March is an awkward month of the year in this country. It is when the "cold" easterlies stop and replaced by the hot winds. Literally, the air suddenly gets hot, it didn't even pass by warm! Temperatures will now all be above 31C which will still go up to about 37 or 38C. The other night i suddenly woke up feeling the perspiration on my head and neck. It is the start of the dry-hot season, the difficulty going outside the building, the plants drying up, and the soaring of electric bills from continuous airconditioning units. 

AT least we still have lots of flowers. Of course, we actually don't loose the flowers, but many of what we have now will also die the following months. 

I would like to show you my flowers grouped into colors.


Above and below: Episcia

a rose bud

milkweed, Asclepias curassavica

I am very much fascinated by those ladylike structures of the flowers with their flowing red gowns. But this milkweed is not commonly growing in our lowlands. In fact this is growing with me for the first time, flowering for the first time, which excites me a lot. I got the seeds from the cold uplands before Christmas. I know this is the host for the monarch and we also have a Philippine monarch species, so i am hoping they will eventually find their way to my milkweed. If the monarchs in Mexico can travel the distance to the US, then i am hoping wherever our native monarchs are will finally show up to eat my milkweeds. Let us see, i am hoping!

 It is amazing that there are stages in maturity showing at the same time in one plant. Despite my going home only on some weekends, at least i will always see them at the open stages. They are so lovely.

 The plants are not as tall as those in the cold uplands in Baguio City, but they also grow luxuriously and looking healthy in my garden. I just realized they mature fast in hotter climes. Nothing is eating its leaves yet. The monarchs are nowhere to be seen.


Clitoria ternatea

I planted the seeds of this, thinking i am planting the common blue butterfly pea. Only 1 plant germinated, and eventually a white flower emerges instead of the blue. It could be disappointing, but it actually is beautiful that also fascinates me. Although of course, i will not be able to produce blue rice, and blue juices. Nevertheless, i love the white one.

 Hoya multiflora

My bloom day will not be complete if i will not be including some hoyas. There are always a few of them blooming in my garden.They sustain my lust for flowers every weekend when i go home. They say "food satisfies the body, but flowers sooth the soul". Nothing is more apt than that. 

 Hoya celata

Not many hoya species are white. There are a few more but mine is not yet flowering, except for this Hoya celata. 


I realized i have more violets blooming now. I wonder why they suddenly opened at the same time to make me have some conclusions about them. That i have actually lots of violet flowers in my garden. I didn't intend to have all those, but they are already there, so get the most out of them. 

Hoya pubicorolla ssp. anthracina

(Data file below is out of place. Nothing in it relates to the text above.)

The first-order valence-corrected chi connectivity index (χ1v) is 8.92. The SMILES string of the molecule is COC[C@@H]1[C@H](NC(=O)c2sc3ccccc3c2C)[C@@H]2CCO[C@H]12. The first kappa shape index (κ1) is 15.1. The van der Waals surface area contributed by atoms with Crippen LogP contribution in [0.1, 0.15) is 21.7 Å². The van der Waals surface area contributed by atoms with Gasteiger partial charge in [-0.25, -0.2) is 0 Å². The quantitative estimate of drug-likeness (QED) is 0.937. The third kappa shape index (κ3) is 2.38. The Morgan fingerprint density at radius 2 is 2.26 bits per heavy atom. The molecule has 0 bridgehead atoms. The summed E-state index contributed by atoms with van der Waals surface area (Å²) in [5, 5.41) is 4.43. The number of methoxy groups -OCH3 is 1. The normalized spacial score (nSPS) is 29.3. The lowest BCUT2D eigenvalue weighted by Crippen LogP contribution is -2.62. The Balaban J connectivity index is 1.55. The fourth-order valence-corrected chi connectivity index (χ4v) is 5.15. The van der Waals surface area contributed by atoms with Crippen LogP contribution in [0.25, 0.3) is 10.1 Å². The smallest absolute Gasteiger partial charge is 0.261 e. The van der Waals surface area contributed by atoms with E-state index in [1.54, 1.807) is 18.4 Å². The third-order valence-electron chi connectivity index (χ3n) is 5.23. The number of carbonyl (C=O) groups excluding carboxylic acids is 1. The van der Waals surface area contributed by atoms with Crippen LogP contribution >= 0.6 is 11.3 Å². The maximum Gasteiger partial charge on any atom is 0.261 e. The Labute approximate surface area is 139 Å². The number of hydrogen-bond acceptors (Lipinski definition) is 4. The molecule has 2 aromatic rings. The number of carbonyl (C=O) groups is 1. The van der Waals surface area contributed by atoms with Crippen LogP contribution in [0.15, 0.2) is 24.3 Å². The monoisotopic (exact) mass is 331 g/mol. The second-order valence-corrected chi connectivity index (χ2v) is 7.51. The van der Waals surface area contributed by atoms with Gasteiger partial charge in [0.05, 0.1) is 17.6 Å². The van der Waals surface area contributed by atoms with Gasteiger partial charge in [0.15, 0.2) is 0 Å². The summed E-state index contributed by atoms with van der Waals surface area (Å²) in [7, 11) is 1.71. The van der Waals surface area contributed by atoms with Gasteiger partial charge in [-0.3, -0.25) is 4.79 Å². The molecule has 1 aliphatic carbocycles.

This started as black or almost black, in fact, its original commercial name is Hoya pubicalyx 'Black Dragon'. But hoya flowers being mostly anthocyanins change color with different conditions. This is one of them that responds well with changes in the environment including its media. 

Hoya pubicalyx

This is one of the remnants of the orchids i once owned. They were neglected, and just left on their own 'instinct' to live, to perpetuate the species. They are watered only by the rain and not fertilized at all in their lifetime. I guess it just got to become tolerant or resistant of the unwelcome conditions in my garden. Definitely, an orchid is always loved when it suddenly showed up. 

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Duranta erecta, is one of the most durable plants in my garden. It gets stressed and yellow during the very hot dry season, but it never fails to show some flowers. I planted it for the butterflies, and it never disappoints.

a single flower of Impatiens balsamina, 

If i didn't take a picture of a single flower, i wouldn't realize it is very beautiful and elegant. They grow in droves, get a bit invasive and thrive so fast so easily. That is the reason i fail to see it like above. 
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The single plant

The above group is not planted intentionally. They are the seeds from the previous growths and suddenly emerged that plenty. The original has peach, purple, whites, but the peach didn't show up in this generation and only a few white plants are growing. 



You might think that there is no green flower, sometimes there are! This is actually a pink anthurium. I intentionally touched that spadix when the minute flowers are still open, trying to pollinate them. A few of those bulges in the spadix are the anthurium seeds, which are more plenty at the base. I learned that the upper portion is the male part, however there are also a few bulges there, which means some seeds are developing there too. Anthurium seeds mature in almost a year, so if i will really be interested to get those seeds i need to wait for a lot more months. However, i will not wait for that, as i am not really getting the seeds from its selfing.  My curiosity just got the better of me during that time, just needed to see some green anthurium spadix.